My father, Sherman Oxendine, was a B-29 tail gunner flying missions over Japan within the final months of the struggle. He stored a group of bomb-arming pins, all labeled with the goal, date, and bomb load—however there’s one I’m particularly inquisitive about. One in all his tags signifies a provide drop for prisoners. Why would there have been a bomb pin for that form of drop?
—David Oxendine, Huntsville, Ala.
Evidently, readying excessive explosives for flight was lethal severe enterprise. These easy cotter pins, connected to manila tags, match right into a gap in each bomb fuze, bodily blocking the firing plunger from inadvertently putting the detonator. Simply earlier than flight, floor crewmen rigged one other security gadget into the system—an arming wire—which disabled the spinning vanes of the fuze till the second the bomb was dropped. As soon as the arming wire was put in, the cotter pin could possibly be safely faraway from the fuze. Consequently, discarded fuze tags generally littered the bomb bays of American plane.
Fliers in each Europe and the Pacific picked up the wayward tags and scribbled the date and goal on them, making a memento from every of their bombing missions. These pocket-sized curios grew to become a form of fragmented diary of a crewman’s fight profession. The Nationwide WWII Museum and different establishments exhibit units of tags fairly just like those penned by your father.
As soon as the taking pictures struggle ended within the Pacific, B-29 bombers stored flying. However as an alternative of hauling bombs, the plane now lugged chow and provides to 158 prisoner of struggle camps in Japan and enemy-occupied territories. These airdrops delivered 4,470 tons of lifesaving materials urgently wanted by males who had undergone years of brutal captivity.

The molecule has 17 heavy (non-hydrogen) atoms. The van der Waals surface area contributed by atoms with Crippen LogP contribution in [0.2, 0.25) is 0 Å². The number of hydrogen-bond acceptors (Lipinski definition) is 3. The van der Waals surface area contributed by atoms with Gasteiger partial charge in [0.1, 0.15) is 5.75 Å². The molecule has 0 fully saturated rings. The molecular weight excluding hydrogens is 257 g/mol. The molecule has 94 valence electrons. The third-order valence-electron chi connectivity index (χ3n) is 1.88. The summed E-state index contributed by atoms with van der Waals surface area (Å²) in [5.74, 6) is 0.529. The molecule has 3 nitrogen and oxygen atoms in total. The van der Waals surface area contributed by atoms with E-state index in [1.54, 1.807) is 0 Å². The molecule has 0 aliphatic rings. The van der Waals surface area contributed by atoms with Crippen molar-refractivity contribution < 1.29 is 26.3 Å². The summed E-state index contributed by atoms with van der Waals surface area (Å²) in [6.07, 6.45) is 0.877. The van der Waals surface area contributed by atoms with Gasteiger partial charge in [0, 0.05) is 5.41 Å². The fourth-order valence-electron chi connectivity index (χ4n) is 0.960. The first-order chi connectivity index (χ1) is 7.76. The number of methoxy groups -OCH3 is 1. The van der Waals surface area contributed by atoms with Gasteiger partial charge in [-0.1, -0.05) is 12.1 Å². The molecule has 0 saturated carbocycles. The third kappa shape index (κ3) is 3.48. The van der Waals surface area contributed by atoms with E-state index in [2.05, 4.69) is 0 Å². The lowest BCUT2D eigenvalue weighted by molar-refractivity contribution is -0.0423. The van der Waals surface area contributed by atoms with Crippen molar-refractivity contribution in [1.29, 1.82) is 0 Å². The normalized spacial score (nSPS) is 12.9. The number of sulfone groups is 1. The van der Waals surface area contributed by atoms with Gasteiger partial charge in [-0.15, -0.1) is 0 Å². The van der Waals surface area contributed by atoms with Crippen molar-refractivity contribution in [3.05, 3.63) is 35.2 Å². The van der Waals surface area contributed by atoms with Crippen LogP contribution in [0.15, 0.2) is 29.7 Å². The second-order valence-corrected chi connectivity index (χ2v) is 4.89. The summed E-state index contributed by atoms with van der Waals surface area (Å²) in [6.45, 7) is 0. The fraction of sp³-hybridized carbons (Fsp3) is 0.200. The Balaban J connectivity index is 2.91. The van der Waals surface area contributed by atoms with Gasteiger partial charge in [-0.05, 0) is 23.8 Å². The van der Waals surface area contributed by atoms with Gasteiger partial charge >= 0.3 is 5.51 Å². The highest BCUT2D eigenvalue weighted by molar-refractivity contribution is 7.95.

The plane of Operation Swift Mercy hefted picket containers strapped into bundles and rigged to descend to earth beneath cargo parachutes. No fuzes, detonators, or bombs had been concerned. So why the additional fuze pin in your father’s assortment? By this time—what can be his twelfth journey to Japan—your father was invested in custom. If he didn’t discover a method to commemorate this ultimate operation, he’d all the time be one tag quick.
There was one more reason, too; your father’s humanitarian flight to the Tokyo space on August 30, 1945, was nonetheless, technically, a fight mission. Even with little probability of encountering enemy flak or fighters, each grueling and harmful Superfortress flight over 1000’s of miles of water flirted with calamity. Consequently, up till the second the give up paperwork had been signed a couple of days later, on September 2, each B-29 crewman who made the flight received credit score for a “fight mission”—even when they had been delivering garments, drugs, and meals as an alternative of TNT and napalm.
Your father most definitely picked up a discarded tag from an earlier offensive operation and inscribed it with all of the pertinent information for his August 30 mission of mercy, thus telling the story of each one in every of his precarious assignments, together with the final. —Cory Graff, Curator
Have a World Battle II artifact you possibly can’t establish?
Write to Footlocker@historynet.com with the next:
— Your connection to the article and what you realize about it.
— The item’s dimensions, in inches.
— A number of high-resolution digital photographs taken shut up and from various angles.
— Photos needs to be in colour, and at the very least 300 dpi.
Sadly, we are able to’t reply to each question, nor can we appraise worth.